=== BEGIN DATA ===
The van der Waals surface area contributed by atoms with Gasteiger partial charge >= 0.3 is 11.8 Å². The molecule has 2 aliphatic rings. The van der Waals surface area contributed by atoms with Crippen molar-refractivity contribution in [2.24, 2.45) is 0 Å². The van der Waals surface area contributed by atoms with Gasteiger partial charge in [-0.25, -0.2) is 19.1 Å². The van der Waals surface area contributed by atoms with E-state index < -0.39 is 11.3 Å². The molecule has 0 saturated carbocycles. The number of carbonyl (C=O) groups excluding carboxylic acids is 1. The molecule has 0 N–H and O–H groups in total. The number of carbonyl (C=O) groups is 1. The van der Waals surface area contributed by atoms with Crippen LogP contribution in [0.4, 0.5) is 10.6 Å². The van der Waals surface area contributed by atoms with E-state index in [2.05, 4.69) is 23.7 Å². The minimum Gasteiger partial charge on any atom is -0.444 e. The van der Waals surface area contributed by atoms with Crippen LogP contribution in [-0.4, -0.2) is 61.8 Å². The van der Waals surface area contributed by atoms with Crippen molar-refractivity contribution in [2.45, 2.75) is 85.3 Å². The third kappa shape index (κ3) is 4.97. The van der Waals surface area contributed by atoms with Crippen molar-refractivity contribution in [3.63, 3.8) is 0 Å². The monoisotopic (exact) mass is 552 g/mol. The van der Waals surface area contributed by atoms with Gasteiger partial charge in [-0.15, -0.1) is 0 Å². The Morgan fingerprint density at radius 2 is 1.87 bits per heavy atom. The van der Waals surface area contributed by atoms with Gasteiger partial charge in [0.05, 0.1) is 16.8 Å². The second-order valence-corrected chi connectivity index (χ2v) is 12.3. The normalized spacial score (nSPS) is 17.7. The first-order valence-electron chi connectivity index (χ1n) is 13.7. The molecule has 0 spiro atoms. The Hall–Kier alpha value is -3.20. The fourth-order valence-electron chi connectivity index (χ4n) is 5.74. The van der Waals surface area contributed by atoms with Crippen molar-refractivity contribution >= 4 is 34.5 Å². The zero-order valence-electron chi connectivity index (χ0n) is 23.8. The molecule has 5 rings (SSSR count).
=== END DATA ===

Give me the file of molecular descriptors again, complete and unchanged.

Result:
The van der Waals surface area contributed by atoms with Gasteiger partial charge >= 0.3 is 11.8 Å². The molecule has 2 aliphatic rings. The van der Waals surface area contributed by atoms with Crippen molar-refractivity contribution in [2.24, 2.45) is 0 Å². The van der Waals surface area contributed by atoms with Gasteiger partial charge in [-0.25, -0.2) is 19.1 Å². The van der Waals surface area contributed by atoms with E-state index < -0.39 is 11.3 Å². The molecule has 0 saturated carbocycles. The number of carbonyl (C=O) groups excluding carboxylic acids is 1. The molecule has 0 N–H and O–H groups in total. The number of carbonyl (C=O) groups is 1. The van der Waals surface area contributed by atoms with Crippen LogP contribution in [0.4, 0.5) is 10.6 Å². The van der Waals surface area contributed by atoms with E-state index in [2.05, 4.69) is 23.7 Å². The minimum Gasteiger partial charge on any atom is -0.444 e. The van der Waals surface area contributed by atoms with Crippen LogP contribution in [-0.4, -0.2) is 61.8 Å². The van der Waals surface area contributed by atoms with Crippen molar-refractivity contribution in [2.45, 2.75) is 85.3 Å². The third kappa shape index (κ3) is 4.97. The van der Waals surface area contributed by atoms with Crippen molar-refractivity contribution in [3.63, 3.8) is 0 Å². The monoisotopic (exact) mass is 552 g/mol. The van der Waals surface area contributed by atoms with Gasteiger partial charge in [-0.15, -0.1) is 0 Å². The Morgan fingerprint density at radius 2 is 1.87 bits per heavy atom. The van der Waals surface area contributed by atoms with Gasteiger partial charge in [0.05, 0.1) is 16.8 Å². The second-order valence-corrected chi connectivity index (χ2v) is 12.3. The normalized spacial score (nSPS) is 17.7. The first-order valence-electron chi connectivity index (χ1n) is 13.7. The molecule has 0 spiro atoms. The Hall–Kier alpha value is -3.20. The fourth-order valence-electron chi connectivity index (χ4n) is 5.74. The van der Waals surface area contributed by atoms with Crippen molar-refractivity contribution >= 4 is 34.5 Å². The zero-order valence-electron chi connectivity index (χ0n) is 23.8. The molecule has 5 rings (SSSR count).